How to Start Exercising With Diabetes

How to Start Exercising With Diabetes

Diabetes management has a lot of layers, and it can be overwhelming. Exercising with diabetes may be one of the hardest things to start, because your diabetes can actually get in the way of some of your exercise. However, it’s also one of the most important things for you to do to stay healthy. Here are some tips for getting started.

Unfortunately, having diabetes can put some constraints on what exercises you can do. The first step is to talk to your doctor or diabetes educator about what kinds of exercises are best for you. They can let you know what exercises will be best for you based on the condition of your heart, blood vessels, eyes, kidneys, feet and nervous system.

Once you know what activities you can do, make a list of the ones that work best with your lifestyle, and then plan where they will fit into your life. Start working those activities into your life gradually, but make sure they are at least somewhat challenging even as you work yourself up to the activities.

It’s important to check your blood glucose levels before and after exercise, especially in the beginning. Track how your glucose levels respond to exercise. Being aware of this can help you to avoid blood sugar highs and lows. You should be aware that exercise can make high blood glucose go higher, so it may not be a good idea to exercise if your blood sugar is above 300. On the other hand, if levels are normal or low, physical activity can make them go lower either while you exercise or shortly after. Make sure to adjust by eating a snack before you exercise if this happens to you. Make sure to get your blood glucose levels up before you exercise if they are below 70. Talk to your diabetes educator or doctor about the best ways to make sure that you’re ready to exercise on a glucose level.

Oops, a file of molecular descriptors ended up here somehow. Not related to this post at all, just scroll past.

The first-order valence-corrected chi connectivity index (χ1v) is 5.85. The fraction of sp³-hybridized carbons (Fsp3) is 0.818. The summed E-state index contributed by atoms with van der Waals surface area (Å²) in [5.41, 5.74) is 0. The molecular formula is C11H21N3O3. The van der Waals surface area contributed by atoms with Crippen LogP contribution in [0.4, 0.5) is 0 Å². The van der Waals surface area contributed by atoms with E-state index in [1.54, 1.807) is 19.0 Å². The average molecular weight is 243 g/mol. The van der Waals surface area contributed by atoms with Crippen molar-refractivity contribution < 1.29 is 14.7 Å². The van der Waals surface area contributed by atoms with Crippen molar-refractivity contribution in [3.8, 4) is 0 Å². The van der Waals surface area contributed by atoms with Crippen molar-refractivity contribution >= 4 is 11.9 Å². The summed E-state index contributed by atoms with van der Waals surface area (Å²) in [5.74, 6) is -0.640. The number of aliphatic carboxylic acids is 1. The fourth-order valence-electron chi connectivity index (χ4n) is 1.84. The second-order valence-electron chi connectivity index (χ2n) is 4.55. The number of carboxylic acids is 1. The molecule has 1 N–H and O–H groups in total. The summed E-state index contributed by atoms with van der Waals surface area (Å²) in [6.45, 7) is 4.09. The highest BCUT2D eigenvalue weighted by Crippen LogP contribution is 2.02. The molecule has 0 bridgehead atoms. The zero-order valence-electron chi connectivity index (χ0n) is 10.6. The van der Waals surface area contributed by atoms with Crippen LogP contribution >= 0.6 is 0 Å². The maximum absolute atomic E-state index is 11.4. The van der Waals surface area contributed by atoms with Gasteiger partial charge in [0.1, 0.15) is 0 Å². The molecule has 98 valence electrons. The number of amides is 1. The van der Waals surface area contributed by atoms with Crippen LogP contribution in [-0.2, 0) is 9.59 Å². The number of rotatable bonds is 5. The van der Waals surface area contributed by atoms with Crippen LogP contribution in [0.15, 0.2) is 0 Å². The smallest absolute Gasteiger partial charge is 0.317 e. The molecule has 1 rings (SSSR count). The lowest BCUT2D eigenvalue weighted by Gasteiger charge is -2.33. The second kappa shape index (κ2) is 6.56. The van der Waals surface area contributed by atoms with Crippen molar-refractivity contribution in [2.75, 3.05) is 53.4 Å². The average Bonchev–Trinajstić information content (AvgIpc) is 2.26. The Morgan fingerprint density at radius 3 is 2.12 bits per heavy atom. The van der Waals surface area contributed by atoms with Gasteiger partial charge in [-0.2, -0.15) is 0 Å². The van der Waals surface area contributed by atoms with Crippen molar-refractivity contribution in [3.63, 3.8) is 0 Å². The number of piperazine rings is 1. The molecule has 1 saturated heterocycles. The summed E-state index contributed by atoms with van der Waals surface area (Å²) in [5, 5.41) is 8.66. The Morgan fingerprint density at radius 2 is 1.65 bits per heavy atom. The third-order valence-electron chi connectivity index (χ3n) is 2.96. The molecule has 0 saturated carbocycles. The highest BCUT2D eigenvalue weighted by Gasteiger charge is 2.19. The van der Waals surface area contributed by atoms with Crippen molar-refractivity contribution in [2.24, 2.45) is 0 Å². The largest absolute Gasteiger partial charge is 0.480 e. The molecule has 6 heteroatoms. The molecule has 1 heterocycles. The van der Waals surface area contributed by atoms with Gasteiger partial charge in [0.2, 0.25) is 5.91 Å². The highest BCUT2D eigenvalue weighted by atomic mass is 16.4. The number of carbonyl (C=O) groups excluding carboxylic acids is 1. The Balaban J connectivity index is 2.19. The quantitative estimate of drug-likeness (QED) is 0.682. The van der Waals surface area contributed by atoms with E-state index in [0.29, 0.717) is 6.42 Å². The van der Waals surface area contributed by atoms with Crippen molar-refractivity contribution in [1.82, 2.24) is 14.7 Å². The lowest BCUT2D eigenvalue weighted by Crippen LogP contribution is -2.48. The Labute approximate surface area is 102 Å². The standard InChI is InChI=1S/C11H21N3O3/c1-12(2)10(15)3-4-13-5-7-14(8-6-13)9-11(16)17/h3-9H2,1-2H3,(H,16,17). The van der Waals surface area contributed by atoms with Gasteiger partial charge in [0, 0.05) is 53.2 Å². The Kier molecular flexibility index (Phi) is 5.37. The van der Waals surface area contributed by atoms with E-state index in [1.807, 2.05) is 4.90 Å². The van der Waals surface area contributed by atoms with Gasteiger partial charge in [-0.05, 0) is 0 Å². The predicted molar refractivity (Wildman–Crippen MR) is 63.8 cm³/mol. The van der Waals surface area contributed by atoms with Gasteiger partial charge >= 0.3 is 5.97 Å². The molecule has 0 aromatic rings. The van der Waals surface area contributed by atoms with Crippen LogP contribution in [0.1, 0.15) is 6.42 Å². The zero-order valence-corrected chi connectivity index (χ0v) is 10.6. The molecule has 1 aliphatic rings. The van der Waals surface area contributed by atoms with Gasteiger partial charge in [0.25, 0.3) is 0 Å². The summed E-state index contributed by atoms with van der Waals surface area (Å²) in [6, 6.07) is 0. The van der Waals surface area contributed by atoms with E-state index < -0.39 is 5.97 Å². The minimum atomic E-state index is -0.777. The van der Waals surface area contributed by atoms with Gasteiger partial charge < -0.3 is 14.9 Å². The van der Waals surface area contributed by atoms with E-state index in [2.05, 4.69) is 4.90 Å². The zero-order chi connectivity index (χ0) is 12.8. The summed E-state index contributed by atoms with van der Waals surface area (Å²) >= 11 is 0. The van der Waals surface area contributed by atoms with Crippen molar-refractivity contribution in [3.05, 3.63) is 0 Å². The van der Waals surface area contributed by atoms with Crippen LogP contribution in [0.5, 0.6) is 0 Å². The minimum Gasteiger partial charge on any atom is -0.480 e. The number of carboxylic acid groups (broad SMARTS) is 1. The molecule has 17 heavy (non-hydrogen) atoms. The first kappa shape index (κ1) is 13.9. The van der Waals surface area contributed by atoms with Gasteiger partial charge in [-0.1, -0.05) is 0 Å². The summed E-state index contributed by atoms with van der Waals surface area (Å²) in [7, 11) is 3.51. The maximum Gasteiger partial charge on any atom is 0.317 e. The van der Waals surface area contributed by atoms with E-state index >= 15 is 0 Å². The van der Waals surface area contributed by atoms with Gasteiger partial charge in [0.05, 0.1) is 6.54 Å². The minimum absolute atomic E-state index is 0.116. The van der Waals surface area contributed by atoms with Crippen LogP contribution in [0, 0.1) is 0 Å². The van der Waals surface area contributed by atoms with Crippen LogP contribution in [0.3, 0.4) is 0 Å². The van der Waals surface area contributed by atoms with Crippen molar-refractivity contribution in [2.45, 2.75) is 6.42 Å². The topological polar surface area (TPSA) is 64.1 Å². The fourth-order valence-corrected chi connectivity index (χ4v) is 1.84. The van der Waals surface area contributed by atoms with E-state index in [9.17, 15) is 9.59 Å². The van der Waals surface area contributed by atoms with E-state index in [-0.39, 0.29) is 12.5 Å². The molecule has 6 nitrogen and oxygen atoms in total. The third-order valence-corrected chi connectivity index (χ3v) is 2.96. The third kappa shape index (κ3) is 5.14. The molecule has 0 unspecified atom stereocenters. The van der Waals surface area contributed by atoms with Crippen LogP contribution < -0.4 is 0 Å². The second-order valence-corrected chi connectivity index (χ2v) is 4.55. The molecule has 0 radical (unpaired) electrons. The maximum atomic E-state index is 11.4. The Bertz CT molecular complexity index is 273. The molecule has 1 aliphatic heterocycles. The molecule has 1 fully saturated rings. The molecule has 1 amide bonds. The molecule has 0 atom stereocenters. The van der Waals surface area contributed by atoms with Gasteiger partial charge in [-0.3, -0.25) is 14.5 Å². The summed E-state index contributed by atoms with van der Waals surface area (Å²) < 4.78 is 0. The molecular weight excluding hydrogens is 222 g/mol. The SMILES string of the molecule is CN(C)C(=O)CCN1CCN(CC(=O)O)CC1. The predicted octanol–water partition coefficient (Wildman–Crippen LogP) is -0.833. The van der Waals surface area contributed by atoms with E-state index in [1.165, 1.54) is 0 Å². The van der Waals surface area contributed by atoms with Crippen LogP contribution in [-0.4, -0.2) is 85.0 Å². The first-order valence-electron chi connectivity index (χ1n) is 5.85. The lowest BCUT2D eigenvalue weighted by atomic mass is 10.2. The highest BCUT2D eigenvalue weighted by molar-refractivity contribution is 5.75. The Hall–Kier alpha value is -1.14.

Make sure that you have plenty of water with you when you exercise, and take snacks – carbohydrates – with you (especially if you’re going out of your house) so that you can cope with low blood glucose quickly if you need to. It’s also a good idea to wear your medical ID tag with you in case of an emergency.

Above all, make sure to track your progress. Being motivated to deal with all of this can be difficult, but if you can find ways to see how much it’s helping, it will make it easier for you to stay consistent.